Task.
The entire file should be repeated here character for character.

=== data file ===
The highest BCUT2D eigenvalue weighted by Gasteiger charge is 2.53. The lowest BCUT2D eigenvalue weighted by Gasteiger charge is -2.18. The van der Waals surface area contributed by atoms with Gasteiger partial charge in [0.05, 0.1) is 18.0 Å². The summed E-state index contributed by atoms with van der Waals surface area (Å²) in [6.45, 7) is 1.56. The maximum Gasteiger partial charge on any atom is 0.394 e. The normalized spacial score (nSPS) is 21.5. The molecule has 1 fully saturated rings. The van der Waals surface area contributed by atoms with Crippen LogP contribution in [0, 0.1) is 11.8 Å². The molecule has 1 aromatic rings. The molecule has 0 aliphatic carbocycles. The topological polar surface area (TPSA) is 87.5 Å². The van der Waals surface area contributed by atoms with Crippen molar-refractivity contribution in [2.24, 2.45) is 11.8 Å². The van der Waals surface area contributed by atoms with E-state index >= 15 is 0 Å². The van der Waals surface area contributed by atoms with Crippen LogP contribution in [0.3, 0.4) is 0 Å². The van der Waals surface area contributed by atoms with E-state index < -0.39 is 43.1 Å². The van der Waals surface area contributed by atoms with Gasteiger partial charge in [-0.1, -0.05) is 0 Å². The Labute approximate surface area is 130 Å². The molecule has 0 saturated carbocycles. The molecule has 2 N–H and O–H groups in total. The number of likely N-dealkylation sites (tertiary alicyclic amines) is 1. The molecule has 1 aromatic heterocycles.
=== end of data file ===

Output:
The highest BCUT2D eigenvalue weighted by Gasteiger charge is 2.53. The lowest BCUT2D eigenvalue weighted by Gasteiger charge is -2.18. The van der Waals surface area contributed by atoms with Gasteiger partial charge in [0.05, 0.1) is 18.0 Å². The summed E-state index contributed by atoms with van der Waals surface area (Å²) in [6.45, 7) is 1.56. The maximum Gasteiger partial charge on any atom is 0.394 e. The normalized spacial score (nSPS) is 21.5. The molecule has 1 fully saturated rings. The van der Waals surface area contributed by atoms with Crippen LogP contribution in [0, 0.1) is 11.8 Å². The molecule has 1 aromatic rings. The molecule has 0 aliphatic carbocycles. The topological polar surface area (TPSA) is 87.5 Å². The van der Waals surface area contributed by atoms with Crippen molar-refractivity contribution in [2.24, 2.45) is 11.8 Å². The van der Waals surface area contributed by atoms with E-state index >= 15 is 0 Å². The van der Waals surface area contributed by atoms with Crippen LogP contribution in [0.3, 0.4) is 0 Å². The van der Waals surface area contributed by atoms with E-state index < -0.39 is 43.1 Å². The van der Waals surface area contributed by atoms with Gasteiger partial charge in [-0.1, -0.05) is 0 Å². The Labute approximate surface area is 130 Å². The molecule has 0 saturated carbocycles. The molecule has 2 N–H and O–H groups in total. The number of likely N-dealkylation sites (tertiary alicyclic amines) is 1. The molecule has 1 aromatic heterocycles.